I've just added Francesca Tronchin's blog Classical Archaeology News to the Maia Atlantis feed aggregator.
I've just added the T-PEN: A Transcription Tool for Digital Humanities blog to the Electra Atlantis Feed Aggregator.
I've removed the NEH Office of Digital Humanities feed from the Electra Atlantis feed aggregator as it is returning 404 in the aftermath of NEH's move to a new web platform. I'll reinstate it when the feed is resuscitated.
I've added the following blogs to both Electra and Maia:
The latest version is now online at the base URI: http://www.paregorios.org/resources/roman-emperors/. Major updates:
- URIs for emperor profile docs (with links to coinage) on the Portable Antiquities Scheme website (courtesy Dan Pett)
- URIs for emperors as coined by the nomisma.org project (courtesy Dan Pett)
- More viaf.org IDs for emperors (courtesy Dan Pett)
- More alternate names (courtesy Roko Rumora)
- More detail and description of third-party resources in both the HTML and RDF
- Slightly more readable HTML pages
- Complete dump files now available in CSV, RDF+XML, and Turtle
A few days ago I blogged about an open linked dataset about Roman Emperors. I've now more formally published the dataset online at http://www.paregorios.org/resources/roman-emperors/.
I'll be adding more features and data, and improving the dataset description in coming weeks. More information on how to contribute is also forthcoming (and I have a couple of early contributions by others to incorporate as soon as possible!).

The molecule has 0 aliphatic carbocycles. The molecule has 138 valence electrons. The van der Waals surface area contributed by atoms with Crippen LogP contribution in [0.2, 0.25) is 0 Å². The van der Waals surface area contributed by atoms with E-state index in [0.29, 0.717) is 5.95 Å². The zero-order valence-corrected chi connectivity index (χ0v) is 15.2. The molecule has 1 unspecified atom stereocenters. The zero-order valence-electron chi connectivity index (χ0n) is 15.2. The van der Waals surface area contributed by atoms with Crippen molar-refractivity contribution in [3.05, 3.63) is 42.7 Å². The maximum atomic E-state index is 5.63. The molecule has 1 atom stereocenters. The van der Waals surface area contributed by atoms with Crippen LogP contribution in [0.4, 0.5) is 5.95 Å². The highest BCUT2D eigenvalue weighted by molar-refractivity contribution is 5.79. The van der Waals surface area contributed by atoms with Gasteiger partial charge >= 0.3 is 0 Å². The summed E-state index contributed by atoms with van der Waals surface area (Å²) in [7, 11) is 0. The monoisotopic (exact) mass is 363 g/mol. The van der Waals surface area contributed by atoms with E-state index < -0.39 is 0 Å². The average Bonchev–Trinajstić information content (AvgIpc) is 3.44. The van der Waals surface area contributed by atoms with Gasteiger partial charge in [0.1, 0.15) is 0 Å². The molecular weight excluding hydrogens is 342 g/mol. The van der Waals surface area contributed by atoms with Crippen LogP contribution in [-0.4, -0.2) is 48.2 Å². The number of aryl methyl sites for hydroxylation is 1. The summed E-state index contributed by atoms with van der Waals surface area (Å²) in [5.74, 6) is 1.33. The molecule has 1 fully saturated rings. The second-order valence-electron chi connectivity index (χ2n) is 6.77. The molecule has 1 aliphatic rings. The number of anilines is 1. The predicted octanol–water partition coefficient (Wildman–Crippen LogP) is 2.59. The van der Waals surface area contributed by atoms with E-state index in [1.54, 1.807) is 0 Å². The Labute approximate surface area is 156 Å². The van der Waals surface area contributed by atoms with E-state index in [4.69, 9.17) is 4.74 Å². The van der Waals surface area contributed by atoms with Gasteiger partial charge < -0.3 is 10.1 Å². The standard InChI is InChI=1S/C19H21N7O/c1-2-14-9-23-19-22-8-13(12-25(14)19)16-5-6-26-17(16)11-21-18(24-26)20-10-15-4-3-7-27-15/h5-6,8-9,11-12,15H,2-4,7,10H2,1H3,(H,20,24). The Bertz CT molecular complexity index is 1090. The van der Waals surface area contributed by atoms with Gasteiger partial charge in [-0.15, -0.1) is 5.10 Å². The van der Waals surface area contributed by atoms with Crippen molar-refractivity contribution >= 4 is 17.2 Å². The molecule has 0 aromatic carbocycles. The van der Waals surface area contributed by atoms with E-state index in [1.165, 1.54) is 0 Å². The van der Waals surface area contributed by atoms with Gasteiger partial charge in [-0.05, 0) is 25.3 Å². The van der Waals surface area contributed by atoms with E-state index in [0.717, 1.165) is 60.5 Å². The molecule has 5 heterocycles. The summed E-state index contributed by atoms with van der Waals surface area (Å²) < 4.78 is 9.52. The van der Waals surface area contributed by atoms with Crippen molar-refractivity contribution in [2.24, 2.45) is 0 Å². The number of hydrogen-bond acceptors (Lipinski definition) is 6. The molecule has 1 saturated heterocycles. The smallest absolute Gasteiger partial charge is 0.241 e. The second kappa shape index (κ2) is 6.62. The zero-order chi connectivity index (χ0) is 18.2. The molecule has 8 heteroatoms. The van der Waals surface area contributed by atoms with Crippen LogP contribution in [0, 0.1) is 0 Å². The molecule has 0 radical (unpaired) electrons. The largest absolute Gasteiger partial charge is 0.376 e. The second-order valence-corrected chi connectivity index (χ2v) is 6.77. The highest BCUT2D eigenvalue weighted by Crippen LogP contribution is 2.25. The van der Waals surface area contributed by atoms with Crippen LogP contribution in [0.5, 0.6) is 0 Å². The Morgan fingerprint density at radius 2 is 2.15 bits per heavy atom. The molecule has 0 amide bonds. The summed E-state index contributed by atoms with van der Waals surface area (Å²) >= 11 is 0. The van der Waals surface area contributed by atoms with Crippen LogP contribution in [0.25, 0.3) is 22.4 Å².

I'll blog more here with the label romemplod whenever there's a significant update.
You can jump right to the roman-emperors github repository here. I repeat the README file here for the benefit of those who'd rather look before they leap:
This dataset uses the published dbpedia resource URIs for Roman Emperors (the persons themselves) as a starting point for making useful assertions about these individuals in the linked data space. The main goal is to align these URIs with any other key URIs (now or in the future) for the same persons and then to attribute these "same as" relationships with links to descriptive documents or other data that have not so far made it into the linked data graph (especially legacy web resources). Multiple names for the emperors are only incidental to the dataset; no attempt is being made to produce (in this dataset) a comprehensive set of alternate names.It's still a work in progress, but I've made it available under the Open Data Commons Public Domain Dedication and License so anyone who's interested can pitch in and help, or make use of it freely.
Both RDF (Turtle) and CSV versions are included.